I still own my original Apple ][.

 

My "fake" Apple ][ (the emulator).

The advent of PC-XT changes almost everything but the general PC diffusion.

Whereas in the early '80 there were maybe a dozen students having a PC at home (out of about 1500 of the tech high-school I was), within as low as ten years almost everyone own a PC in their house: mostly an IBM PC-compatible.

However, the Apple ][ was still in my heart!

 

Due to university guidelines, I started to learn Pascal and Fortran. However, Fortran was awful, but (Turbo-) Pascal was awesome, instead. I loved it so much that literally was able to create anything. Whereas the standard Pascal can't reach something, just open an "asm" island, and mix high-level with assembler code.

No complex "includes", ".h" or whatever, which I always hated and *still* hate. What are used for? I mean thirty years ago, where the PC resources are very limited, but...today?

I mean, no wonders at all that behind the success of C# there's the creator of Turbo Pascal: Anders Hejlsberg.

 

So what?

Since my desktop wasn't enough to place both the old Apple ][ and the PC-AT, the most "reasonable" decision was: "just create an Apple ][ emulator running in the PC-AT!"

It was the early '90, and I own a 386 machine (I don't remember the actual CPU speed). However, I loved coding this mixture of "Pasc-asm" that the result was still one of my best creation ever.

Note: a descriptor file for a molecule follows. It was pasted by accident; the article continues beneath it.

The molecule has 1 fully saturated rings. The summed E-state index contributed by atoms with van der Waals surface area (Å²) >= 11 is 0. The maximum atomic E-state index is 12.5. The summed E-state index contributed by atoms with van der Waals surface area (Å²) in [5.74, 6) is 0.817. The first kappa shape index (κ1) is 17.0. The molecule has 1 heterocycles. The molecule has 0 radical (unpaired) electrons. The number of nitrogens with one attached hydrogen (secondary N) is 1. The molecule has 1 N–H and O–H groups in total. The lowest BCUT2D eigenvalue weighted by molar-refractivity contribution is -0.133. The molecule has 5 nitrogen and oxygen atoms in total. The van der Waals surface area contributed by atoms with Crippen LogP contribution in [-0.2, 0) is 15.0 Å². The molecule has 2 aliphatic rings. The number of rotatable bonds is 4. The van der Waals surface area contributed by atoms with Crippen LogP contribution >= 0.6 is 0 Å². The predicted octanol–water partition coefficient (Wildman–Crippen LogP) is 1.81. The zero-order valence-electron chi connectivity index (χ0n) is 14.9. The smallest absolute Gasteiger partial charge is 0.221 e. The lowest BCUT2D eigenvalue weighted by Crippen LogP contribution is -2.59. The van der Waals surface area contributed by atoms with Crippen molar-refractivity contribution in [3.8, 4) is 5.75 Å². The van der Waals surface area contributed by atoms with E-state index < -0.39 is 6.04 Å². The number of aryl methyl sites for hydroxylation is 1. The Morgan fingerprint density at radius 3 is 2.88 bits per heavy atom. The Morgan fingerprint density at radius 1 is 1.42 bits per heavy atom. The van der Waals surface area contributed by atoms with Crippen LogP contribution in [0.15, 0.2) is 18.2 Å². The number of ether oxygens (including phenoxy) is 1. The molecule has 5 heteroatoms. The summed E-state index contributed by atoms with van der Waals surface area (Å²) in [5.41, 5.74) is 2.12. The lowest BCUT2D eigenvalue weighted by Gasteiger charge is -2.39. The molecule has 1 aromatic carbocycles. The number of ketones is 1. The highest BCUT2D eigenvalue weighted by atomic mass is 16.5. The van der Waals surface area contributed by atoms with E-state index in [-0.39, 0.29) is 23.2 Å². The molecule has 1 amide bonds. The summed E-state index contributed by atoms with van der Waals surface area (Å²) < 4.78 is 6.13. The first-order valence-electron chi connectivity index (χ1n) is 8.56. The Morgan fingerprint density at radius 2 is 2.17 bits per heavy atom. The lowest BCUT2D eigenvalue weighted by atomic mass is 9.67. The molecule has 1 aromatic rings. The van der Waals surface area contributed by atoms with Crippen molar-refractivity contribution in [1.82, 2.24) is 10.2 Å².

Below there is a piece of assembler related to the LDA (immediate) and LDA (indirect, X):

@LDASS: mov     bx, es:[si+1]
        mov     di, bx
        and     di, $FC00
        shr     di, 9
        call    word ptr @LOCRD [di]
        sahf
        mov     cl, es:[bx]
        inc     cl
        dec     cl
        lahf
        add     si, 3
        jmp     @RET
@LDAIX: mov     bx, es:[si+1]
        add     bl, dl
        xor     bh, bh
        mov     bx, es:[bx]
        mov     di, bx
        and     di, $FC00
        shr     di, 9
        call    word ptr @LOCRD [di]
        sahf
        mov     cl, es:[bx]
        inc     cl
        dec     cl
        lahf
        add     si, 2
        jmp     @RET

 

 

Keep going on in the box!

I was able to rescue the old emulator application running even on my today's Windows 8 64-bit machine. It seems that the old-DOS programs aren't working in a 64-bit environment, but there's a solution: DosBox.

DosBox, as always, is the result of a crew of heroes, who thankfully remember that there are still people asking for dinosaur's stuffs...dino, maybe, but still valuable!